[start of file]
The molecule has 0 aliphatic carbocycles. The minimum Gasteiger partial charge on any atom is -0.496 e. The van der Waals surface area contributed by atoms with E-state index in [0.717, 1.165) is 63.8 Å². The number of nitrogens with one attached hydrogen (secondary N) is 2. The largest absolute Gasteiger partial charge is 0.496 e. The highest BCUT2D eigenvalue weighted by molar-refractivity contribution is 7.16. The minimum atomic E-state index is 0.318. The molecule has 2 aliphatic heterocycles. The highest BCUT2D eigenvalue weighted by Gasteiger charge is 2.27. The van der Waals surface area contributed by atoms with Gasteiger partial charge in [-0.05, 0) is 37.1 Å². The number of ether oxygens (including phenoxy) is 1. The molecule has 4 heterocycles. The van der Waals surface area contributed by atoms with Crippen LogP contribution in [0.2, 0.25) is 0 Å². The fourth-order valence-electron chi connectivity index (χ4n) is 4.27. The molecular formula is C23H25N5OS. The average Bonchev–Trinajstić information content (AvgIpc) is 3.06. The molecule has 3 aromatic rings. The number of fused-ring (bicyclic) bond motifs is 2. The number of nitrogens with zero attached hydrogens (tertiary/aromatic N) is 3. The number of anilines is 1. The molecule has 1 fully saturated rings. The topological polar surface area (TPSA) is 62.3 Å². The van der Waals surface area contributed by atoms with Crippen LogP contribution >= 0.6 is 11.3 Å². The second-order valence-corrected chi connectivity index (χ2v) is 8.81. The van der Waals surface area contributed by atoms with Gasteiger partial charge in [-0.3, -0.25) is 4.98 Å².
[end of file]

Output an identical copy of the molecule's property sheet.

The molecule has 0 aliphatic carbocycles. The minimum Gasteiger partial charge on any atom is -0.496 e. The van der Waals surface area contributed by atoms with E-state index in [0.717, 1.165) is 63.8 Å². The number of nitrogens with one attached hydrogen (secondary N) is 2. The largest absolute Gasteiger partial charge is 0.496 e. The highest BCUT2D eigenvalue weighted by molar-refractivity contribution is 7.16. The minimum atomic E-state index is 0.318. The molecule has 2 aliphatic heterocycles. The highest BCUT2D eigenvalue weighted by Gasteiger charge is 2.27. The van der Waals surface area contributed by atoms with Gasteiger partial charge in [-0.05, 0) is 37.1 Å². The number of ether oxygens (including phenoxy) is 1. The molecule has 4 heterocycles. The van der Waals surface area contributed by atoms with Crippen LogP contribution in [0.2, 0.25) is 0 Å². The fourth-order valence-electron chi connectivity index (χ4n) is 4.27. The molecular formula is C23H25N5OS. The average Bonchev–Trinajstić information content (AvgIpc) is 3.06. The molecule has 3 aromatic rings. The number of fused-ring (bicyclic) bond motifs is 2. The number of nitrogens with zero attached hydrogens (tertiary/aromatic N) is 3. The number of anilines is 1. The molecule has 1 fully saturated rings. The topological polar surface area (TPSA) is 62.3 Å². The van der Waals surface area contributed by atoms with Crippen LogP contribution >= 0.6 is 11.3 Å². The second-order valence-corrected chi connectivity index (χ2v) is 8.81. The van der Waals surface area contributed by atoms with Gasteiger partial charge in [-0.3, -0.25) is 4.98 Å².